What is it about great leaders that inspire you? Is it the confidence? Determination? The can-do attitude? To be sure, all of those characteristics have a part to play in the relational discourse between leaders and those that follow them. As I think about what inspires me to come alongside a leader in a support role, a few key traits come to mind.
Most leaders have some degree of confidence. But are they competent? Competence is critically important to me. The lack of competence is a deal-breaker. Sorry, I am not going to spend time following people who do not know what they are doing as they lead their organizations off a cliff. Been there, done that. More than once. I am over it.
This does not mean I expect the leader to have specialized skills for every required task in the organization. It does mean I expect that person to lead with wisdom so that the varied skillsets of employees help to ensure the organization’s success. Arrogant leaders barely tolerate highly skilled subordinates because of the perceived threat to their power. Competent leaders embrace, affirm, and reward skilled specialists, understanding their unique contributions to the company’s business goals.
Much is said about vision, mission, and the corresponding statements companies typically write to define their identities. Unfortunately, those statements usually are worthless because they are written in board rooms, shielded from the sweat equity of the labor force which must execute the plan. Also, they are written in bland predictable language which the average reader skips over to look for content exuding some sign of authenticity and life.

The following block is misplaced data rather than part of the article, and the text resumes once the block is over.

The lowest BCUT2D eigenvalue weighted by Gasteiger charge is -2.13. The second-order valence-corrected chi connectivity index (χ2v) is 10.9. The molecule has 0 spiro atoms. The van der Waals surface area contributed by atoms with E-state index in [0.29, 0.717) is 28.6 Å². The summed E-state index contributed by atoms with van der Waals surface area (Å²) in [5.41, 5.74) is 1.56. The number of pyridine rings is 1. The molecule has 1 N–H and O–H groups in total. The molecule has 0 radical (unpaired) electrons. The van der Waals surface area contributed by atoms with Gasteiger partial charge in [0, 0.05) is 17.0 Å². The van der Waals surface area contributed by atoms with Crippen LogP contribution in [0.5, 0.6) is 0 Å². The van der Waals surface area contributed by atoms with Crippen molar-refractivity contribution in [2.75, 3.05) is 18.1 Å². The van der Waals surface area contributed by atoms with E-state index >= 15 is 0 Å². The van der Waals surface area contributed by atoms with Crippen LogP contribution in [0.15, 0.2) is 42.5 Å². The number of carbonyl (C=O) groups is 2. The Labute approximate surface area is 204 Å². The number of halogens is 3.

It goes back to the relational discourse to which I referred above. If the labor force participates at some level in crafting their specialized contributions to the overall vision, there will be greater buy-in. The leader must set the direction. And as he casts that vision, the labor force should then be encouraged to add their specialized contributions.
Unfortunately, this does not work very well in centralized control systems where there is a CEO, senior management, middle-management, and a host of hirelings. It also does not work very well in most churches, especially in those ecclesial settings where there is a senior leader, a governing board, a pastoral/director staff, and volunteer leaders and support workers. Some examples of where it does work well include Google, Facebook and other similar businesses which deploy decentralized systems using teams, cross-pollenization of work groups, and so on. There are no strict silos like those found in many churches. To be fair, there are congregations, particularly some of the large evangelical churches which are intentionally breaking out of the silo model, and also some grassroots start-ups which intentionally are inserting a decentralized ethos into their DNA.
The bottom line is that an inspiring leader will find ways to cast vision which grab the hearts of the people and encourage them to work together with the leadership toward shared passionate goals.
Encouragement is the foundational currency any visionary and competent leader must utilize in order to inspire his colleagues. From simple but sincere phrases like “thank you” and “good job” to more tangible expressions of encouragement, the leader who intends to sustain a long-term workforce is wise to invest in the encouragement of her staff. If it is done in the context of consistent respect, kindness, and high expectations for excellence, the leader can be assured that her staff will perceive the real value of the encouragement, whatever the form it may take.
Competence, vision, and encouragement are three foundational components to inspiring leadership. There are other observations which could be added to nuance these three broad skillsets. Likewise, there are additional core skills to be considered. However, I maintain that with this foundation, leaders will be optimally postured to lead their teams with excellence.